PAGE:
I will talk to Mayor Tommy Battle about this at 6:20 this morning and post the conversation later.
Google Fiber is bringing its gigabit-speed, fiber optic Internet and television service to Huntsville, Mayor Tommy Battle announced today.
Starting in mid-2017, Google will begin connecting homes and small- to mid-sized businesses to the Internet at speeds up to 1 gigabit per second – up to 85 times faster than average current speeds in the United States. Citywide service is expected in four years.
“If you’re going to have a high-tech community,” Battle said, “if you’re going to be able to address the new workforce that’s out there, you’re going to have a lot of people who want to work from home – mothers and fathers with children, biotech people – who are going to need high-speed Internet service.”
Google Fiber now serves Kansas City; Provo, Utah; Austin, Texas; and Atlanta, Ga., and had announced plans to expand to five other cities, including Nashville. Huntsville would become the tenth city in the nation with Google Fiber.
Can’t wait to see how small government people love the city getting involved in the internet and cable game…
Google Fiber will partner with Huntsville Utilities, which is extending its fiber-optic cable network to build a “smart utility grid” that can reroute power faster to repair outages, among other things.
“We are building the network for our own purposes,” utility President and CEO Jay Stowe said in an interview. “It’s going to have excess fiber that’s available for lease, and Google will be the first company to lease that fiber.”
Under the plan, Huntsville Utilities will own the system’s fiber backbone, and Google will own the power line-to-home connections, handle all hookups and provide the services.
“This is the first time we are partnering in this way,” Szuchmacher said.
In 2015 as part of its Gig City push, Huntsville asked companies to bring their ideas for high-speed Internet to the city. It had 13 responses, but Stowe said no company was ready with every piece of the puzzle.
Huntsville considered the Chattanooga model, where the local utility is the Internet, television and telephone provider, Stowe said, and it considered limited service to businesses or government offices.
“Each either had a problem or was too expensive or we didn’t feel comfortable with that decision,” Stowe said.
Chattanooga’s government-owned fiber optic cable, telephone and high-speed Internet scheme has been hailed as a revolutionary example of publicly-funded broadband. The Internet service, which officials claim can reach speeds of a gigabit-per-second, even led Chattanooga officials to attempt to rebrand the town as “Gig City.”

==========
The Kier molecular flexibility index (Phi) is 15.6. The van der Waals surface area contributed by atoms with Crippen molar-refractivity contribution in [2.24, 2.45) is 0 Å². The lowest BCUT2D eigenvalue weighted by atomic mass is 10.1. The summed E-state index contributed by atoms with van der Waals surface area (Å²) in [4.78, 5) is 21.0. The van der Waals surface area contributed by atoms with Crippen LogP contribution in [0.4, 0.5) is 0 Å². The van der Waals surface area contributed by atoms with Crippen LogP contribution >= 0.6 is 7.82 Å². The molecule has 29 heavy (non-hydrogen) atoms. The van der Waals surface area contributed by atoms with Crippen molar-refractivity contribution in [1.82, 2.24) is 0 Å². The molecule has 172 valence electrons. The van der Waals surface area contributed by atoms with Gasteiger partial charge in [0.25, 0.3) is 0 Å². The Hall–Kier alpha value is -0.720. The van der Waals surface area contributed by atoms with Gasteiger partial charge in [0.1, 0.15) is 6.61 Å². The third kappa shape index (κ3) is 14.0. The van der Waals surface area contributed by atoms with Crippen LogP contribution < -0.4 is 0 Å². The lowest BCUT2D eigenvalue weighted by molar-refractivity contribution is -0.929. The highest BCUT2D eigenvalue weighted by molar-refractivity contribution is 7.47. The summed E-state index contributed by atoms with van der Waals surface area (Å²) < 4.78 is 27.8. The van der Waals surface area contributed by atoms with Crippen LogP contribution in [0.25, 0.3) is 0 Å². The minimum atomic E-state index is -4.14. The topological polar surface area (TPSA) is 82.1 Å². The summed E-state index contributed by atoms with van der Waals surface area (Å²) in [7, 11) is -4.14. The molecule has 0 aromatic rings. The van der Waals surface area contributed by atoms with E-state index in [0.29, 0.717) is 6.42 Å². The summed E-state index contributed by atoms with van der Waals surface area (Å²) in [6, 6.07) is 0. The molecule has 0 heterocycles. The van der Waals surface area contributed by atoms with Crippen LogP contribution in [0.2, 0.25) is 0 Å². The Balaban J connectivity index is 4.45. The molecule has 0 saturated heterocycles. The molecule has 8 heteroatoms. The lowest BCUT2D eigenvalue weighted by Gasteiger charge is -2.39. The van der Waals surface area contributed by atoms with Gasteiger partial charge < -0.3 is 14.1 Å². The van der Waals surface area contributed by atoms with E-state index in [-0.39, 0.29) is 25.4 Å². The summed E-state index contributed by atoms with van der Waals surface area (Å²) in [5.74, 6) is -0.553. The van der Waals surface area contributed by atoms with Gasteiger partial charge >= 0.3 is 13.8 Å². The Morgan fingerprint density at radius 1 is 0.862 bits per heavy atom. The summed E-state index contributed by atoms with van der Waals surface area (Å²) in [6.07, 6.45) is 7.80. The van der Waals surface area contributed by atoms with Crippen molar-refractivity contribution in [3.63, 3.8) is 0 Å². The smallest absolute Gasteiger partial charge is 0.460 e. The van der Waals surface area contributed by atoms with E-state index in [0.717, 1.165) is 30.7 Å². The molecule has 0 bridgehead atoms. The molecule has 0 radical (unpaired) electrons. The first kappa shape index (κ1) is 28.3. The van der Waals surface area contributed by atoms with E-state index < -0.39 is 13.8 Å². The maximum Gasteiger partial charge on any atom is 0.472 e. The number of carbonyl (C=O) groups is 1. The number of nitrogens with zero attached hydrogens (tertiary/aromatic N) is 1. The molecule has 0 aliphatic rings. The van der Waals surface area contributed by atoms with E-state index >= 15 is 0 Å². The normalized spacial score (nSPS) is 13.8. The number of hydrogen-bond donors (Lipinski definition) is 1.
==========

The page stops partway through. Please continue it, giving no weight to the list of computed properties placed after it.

But critics are already calling the effort, known as The Gig, a “socialist-style boondoggle” that has allowed a taxpayer-funded government electric utility to compete against private, existing cable, satellite, telephone and Internet providers. The results, skeptics say, have given federal taxpayers and Chattanooga residents little cause for celebration.
The infrastructure necessary to get EPB, the city-owned electric utility previously known as the Electric Power Board of Chattanooga, in the cable, telephone and Internet business will ultimately cost federal taxpayer and local electric customers a total in excess of half a billion dollars.
There appears to be little to show for all of that money.
Promises that the lightning-fast Internet service would generate economic development and create jobs in the southeast Tennessee city have never materialized. The service has also failed to meet projected subscriber goals.
“Many Chattanooga residents are outraged at EPB’s behavior, and they have a right to be. EPB officials have bullied local media outlets to prevent negative coverage and prevented citizens from receiving public records,” said Mr. Greene, a research fellow at the Taxpayers Protection Alliance. “Now EPB is even facing a series of lawsuits because it apparently overbilled municipal governments for electric services.”
Despite these opposition, EPB is now petitioning the Federal Communications Commission to bypass state laws so the electric utility can expand its fiber services beyond its current footprint and in to neighboring states.
Lastly, what does this mean?
City economic development officer Harrison Diamond, Stowe, Battle, and others have been working the issue “aggressively” for the past 6-7 months. They say they consider high-speed Internet a basic utility of the future just like water, natural gas and electricity.
My guess, free stuff is coming for some. After all it is a basic utility, we have to make it available (give it) to all.
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